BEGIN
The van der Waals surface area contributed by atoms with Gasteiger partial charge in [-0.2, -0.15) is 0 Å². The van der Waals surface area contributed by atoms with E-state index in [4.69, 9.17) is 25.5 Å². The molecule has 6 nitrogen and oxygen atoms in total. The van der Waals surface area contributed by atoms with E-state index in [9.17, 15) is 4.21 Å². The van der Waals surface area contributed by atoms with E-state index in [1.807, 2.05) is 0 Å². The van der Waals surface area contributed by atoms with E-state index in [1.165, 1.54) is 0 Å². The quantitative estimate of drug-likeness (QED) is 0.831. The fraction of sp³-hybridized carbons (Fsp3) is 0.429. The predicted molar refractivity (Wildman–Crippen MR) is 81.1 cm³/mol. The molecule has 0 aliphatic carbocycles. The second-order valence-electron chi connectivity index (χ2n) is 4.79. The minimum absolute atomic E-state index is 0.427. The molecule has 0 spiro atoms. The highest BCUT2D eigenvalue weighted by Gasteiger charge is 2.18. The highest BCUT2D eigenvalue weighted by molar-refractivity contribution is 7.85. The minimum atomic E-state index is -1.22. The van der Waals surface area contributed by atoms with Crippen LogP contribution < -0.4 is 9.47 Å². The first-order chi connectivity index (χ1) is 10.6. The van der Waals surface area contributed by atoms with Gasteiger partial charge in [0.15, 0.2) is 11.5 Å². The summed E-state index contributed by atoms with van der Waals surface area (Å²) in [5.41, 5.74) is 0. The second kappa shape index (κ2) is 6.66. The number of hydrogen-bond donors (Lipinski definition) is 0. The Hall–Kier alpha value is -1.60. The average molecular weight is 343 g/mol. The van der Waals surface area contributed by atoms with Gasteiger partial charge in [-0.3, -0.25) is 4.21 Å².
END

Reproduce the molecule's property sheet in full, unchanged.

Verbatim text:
The van der Waals surface area contributed by atoms with Gasteiger partial charge in [-0.2, -0.15) is 0 Å². The van der Waals surface area contributed by atoms with E-state index in [4.69, 9.17) is 25.5 Å². The molecule has 6 nitrogen and oxygen atoms in total. The van der Waals surface area contributed by atoms with E-state index in [9.17, 15) is 4.21 Å². The van der Waals surface area contributed by atoms with E-state index in [1.807, 2.05) is 0 Å². The van der Waals surface area contributed by atoms with E-state index in [1.165, 1.54) is 0 Å². The quantitative estimate of drug-likeness (QED) is 0.831. The fraction of sp³-hybridized carbons (Fsp3) is 0.429. The predicted molar refractivity (Wildman–Crippen MR) is 81.1 cm³/mol. The molecule has 0 aliphatic carbocycles. The second-order valence-electron chi connectivity index (χ2n) is 4.79. The minimum absolute atomic E-state index is 0.427. The molecule has 0 spiro atoms. The highest BCUT2D eigenvalue weighted by Gasteiger charge is 2.18. The highest BCUT2D eigenvalue weighted by molar-refractivity contribution is 7.85. The minimum atomic E-state index is -1.22. The van der Waals surface area contributed by atoms with Crippen LogP contribution < -0.4 is 9.47 Å². The first-order chi connectivity index (χ1) is 10.6. The van der Waals surface area contributed by atoms with Gasteiger partial charge in [0.15, 0.2) is 11.5 Å². The summed E-state index contributed by atoms with van der Waals surface area (Å²) in [5.41, 5.74) is 0. The second kappa shape index (κ2) is 6.66. The number of hydrogen-bond donors (Lipinski definition) is 0. The Hall–Kier alpha value is -1.60. The average molecular weight is 343 g/mol. The van der Waals surface area contributed by atoms with Gasteiger partial charge in [-0.3, -0.25) is 4.21 Å².